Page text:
Sunday, October 11, 2009
Lest we forget, 10 months ago one man gave America and the rest of the world included, the hope it needed to convince themselves that 'hope' was possible in times of a global crisis. A global crisis we are still enduring and fighting to overcome. For a period of time, we acknowledged this significant moment in history for what it was and gave it the attention it rightly deserved, attention usually reserved for Angelina Jolie's children or Lindsay Lohan's rehab exploits. America recognised to move on. The nation needed to change its future, its attitude and President Elect Obama was to be this symbol of inspiration. In a frank and anticipated moment before Election Day, people were worried this time in their bruised and battered history would never happen, that another inept, uncharismatic Republican would be elected again and all hopes would be dashed in finally electing someone of true revolutionary value. But the totally unthinkable actually came true. Obama was finally voted into office. A "Goddam black man" as a bemused Texan plantation owner would say, became the most powerful man in the western world.
America needed this to happen. Hell, the whole world needed Obama. So we looked up too. That's right, we took noticed of American politics in a way we never had before and he engaged us with his eloquence and promised with staid humility he would do his best to make his country great again and give his nation the respect from the rest of the world once more. For the first time, cynics were subdued for a little while as we allowed ourselves to be carried by the swell.
But only for a little while.
What is interesting about this week's announcement that President Obama is to be this year's recipient of the Nobel Peace Prize, is the fact he himself has been first up to the block to express his complete surprise of being nominated and recognise he has yet to fulfill such a legacy worthy of such a distinguished prize. Despite Obama's seemingly lack of credentials, I congratulate him on receiving the Nobel Peace Prize. No, he has not created schools in desolate areas of a third world country or championed civil rights in a part of the world with an oppressive regime. He has yet to fulfill his legacy and like the rest of the world, I hope he lives up to his promise. Obama has done what anyone in his position would do, he has taken the accolade with humility and vowed to do his best to live up to it. Yes, we should be questioning the decisions of Nobel jury, bestowing a prize of this nature puts enormous pressure on him to succeed and is somewhat preemptive. I imagine Republicans are smacking their hands together in glee and anticipation to see "the Great Obama" being set up once again for an even greater fall from grace. It gives the opposition the opportunity to attack and pour criticism over Obama's lack of achievements since he entered the White House. To me, this makes as much sense as attacking Sean Pean for winning Best Actor last year and not the Academy who voted for him.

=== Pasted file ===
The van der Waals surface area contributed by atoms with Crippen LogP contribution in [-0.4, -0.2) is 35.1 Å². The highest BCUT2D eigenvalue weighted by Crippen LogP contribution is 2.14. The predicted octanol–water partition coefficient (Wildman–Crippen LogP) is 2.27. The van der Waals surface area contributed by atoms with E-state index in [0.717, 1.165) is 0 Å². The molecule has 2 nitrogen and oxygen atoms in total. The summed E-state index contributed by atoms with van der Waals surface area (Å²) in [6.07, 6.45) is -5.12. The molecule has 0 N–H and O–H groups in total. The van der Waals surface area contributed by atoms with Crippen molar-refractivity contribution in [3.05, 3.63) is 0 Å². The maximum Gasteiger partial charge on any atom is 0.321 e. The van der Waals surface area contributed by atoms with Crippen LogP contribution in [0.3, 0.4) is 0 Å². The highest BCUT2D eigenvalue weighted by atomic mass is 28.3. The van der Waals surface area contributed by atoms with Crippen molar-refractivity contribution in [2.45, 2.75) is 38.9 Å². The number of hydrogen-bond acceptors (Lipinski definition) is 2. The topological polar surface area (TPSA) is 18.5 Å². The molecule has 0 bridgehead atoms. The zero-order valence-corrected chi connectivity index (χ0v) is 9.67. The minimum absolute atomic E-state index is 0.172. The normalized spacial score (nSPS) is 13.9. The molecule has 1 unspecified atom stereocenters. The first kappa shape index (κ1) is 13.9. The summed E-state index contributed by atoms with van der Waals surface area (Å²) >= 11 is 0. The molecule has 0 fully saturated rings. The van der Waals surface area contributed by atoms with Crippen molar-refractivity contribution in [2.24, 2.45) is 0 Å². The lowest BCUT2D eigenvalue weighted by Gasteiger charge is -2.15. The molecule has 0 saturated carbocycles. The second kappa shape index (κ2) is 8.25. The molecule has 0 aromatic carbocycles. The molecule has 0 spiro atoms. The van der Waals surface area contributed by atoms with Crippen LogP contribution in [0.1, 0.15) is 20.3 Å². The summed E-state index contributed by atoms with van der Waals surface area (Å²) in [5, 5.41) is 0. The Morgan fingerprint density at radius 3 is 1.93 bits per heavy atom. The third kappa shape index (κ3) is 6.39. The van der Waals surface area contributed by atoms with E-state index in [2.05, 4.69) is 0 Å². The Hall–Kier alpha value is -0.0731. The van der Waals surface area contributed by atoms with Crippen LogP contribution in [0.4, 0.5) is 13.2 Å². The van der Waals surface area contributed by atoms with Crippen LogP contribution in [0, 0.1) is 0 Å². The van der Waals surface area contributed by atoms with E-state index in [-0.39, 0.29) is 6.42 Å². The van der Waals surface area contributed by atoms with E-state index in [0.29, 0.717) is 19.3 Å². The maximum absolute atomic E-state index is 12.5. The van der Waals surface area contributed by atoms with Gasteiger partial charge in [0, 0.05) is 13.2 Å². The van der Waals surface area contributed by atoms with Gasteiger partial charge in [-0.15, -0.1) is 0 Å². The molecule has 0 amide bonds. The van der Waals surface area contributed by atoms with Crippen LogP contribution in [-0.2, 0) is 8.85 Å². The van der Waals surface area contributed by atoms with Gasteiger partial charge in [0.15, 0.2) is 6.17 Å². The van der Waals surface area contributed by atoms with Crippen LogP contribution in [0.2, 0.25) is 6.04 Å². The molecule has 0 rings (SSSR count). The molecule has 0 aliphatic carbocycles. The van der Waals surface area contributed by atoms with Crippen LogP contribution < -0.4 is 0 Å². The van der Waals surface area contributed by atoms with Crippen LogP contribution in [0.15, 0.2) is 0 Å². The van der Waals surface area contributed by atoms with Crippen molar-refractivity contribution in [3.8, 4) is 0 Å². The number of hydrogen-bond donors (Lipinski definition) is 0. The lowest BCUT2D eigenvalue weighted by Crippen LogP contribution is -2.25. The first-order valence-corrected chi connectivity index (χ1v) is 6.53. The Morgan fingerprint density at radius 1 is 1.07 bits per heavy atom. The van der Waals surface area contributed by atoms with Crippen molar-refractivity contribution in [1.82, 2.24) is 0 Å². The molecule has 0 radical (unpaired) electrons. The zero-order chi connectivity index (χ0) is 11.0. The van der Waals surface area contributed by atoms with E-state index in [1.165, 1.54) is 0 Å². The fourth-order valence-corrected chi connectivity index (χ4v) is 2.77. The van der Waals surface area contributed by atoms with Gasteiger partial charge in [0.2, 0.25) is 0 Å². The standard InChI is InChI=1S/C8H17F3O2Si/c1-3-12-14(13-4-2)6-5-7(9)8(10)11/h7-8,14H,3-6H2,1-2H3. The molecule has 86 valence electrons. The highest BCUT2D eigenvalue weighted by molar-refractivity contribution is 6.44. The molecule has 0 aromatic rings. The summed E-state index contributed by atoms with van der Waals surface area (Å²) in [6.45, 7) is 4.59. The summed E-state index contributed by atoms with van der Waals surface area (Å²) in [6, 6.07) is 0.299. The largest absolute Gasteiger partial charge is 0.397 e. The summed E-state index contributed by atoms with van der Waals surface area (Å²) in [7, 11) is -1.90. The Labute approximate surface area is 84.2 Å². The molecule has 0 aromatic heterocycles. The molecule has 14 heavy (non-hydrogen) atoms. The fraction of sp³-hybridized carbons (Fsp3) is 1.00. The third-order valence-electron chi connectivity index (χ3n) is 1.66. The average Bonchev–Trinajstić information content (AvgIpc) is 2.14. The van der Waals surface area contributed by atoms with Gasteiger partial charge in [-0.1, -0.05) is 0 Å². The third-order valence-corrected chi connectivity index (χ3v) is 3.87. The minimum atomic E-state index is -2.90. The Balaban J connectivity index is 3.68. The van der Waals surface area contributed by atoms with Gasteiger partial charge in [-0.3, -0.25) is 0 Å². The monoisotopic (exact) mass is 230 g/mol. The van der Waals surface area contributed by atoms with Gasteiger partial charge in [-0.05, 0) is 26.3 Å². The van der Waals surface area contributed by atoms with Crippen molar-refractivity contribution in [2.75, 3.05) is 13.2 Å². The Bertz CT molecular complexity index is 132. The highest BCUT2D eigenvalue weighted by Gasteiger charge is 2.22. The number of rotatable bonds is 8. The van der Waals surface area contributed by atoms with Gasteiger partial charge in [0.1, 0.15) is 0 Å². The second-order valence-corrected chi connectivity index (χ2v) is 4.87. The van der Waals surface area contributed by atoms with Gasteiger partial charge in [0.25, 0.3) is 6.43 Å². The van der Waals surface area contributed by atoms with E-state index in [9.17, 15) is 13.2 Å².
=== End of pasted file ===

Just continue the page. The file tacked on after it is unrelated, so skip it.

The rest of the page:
I worry about the danger of, dare I use the word 'mankind's pessimism'. For us to be united and overcome issues like the global recession or nuclear weapons development, we have to change our mindset and we have to work together. I realise this is an idealistic notion to demand from the cynical selfish world we live in, but past history shows us we are capable of achieving great things in times of crisis if forces work in unison. Is it necessary we have to endure another 9/11 or plunge into further economic crisis for us to be able to do this? Do we really have to perpetuate politician's skepticism so they can prove a point and live up to the reputation of being all rhetoric and no substance or do we allow ourselves to give into something greater? Unfortunately, I have no grand answers to this but I do feel it's important to at least, in some small way, stand up and say "I'm with you, I support what you're doing". I am grateful and have huge admiration for the one man who has managed to get me more politicised and more interested in government than any other politician I've known in my lifetime. I'm probably not the only one who has been influenced by President Obama in this small but important way either. We live in an apathetic world. Where more people vote for the X Factor than in their local elections. We have either been jaded by far too much rhetoric in the past or have grown up simply not caring anymore. But now we have a potential new generation who are inspired again by politics. Now to be able to do that especially for Gen Y, well, that does needs rewarding.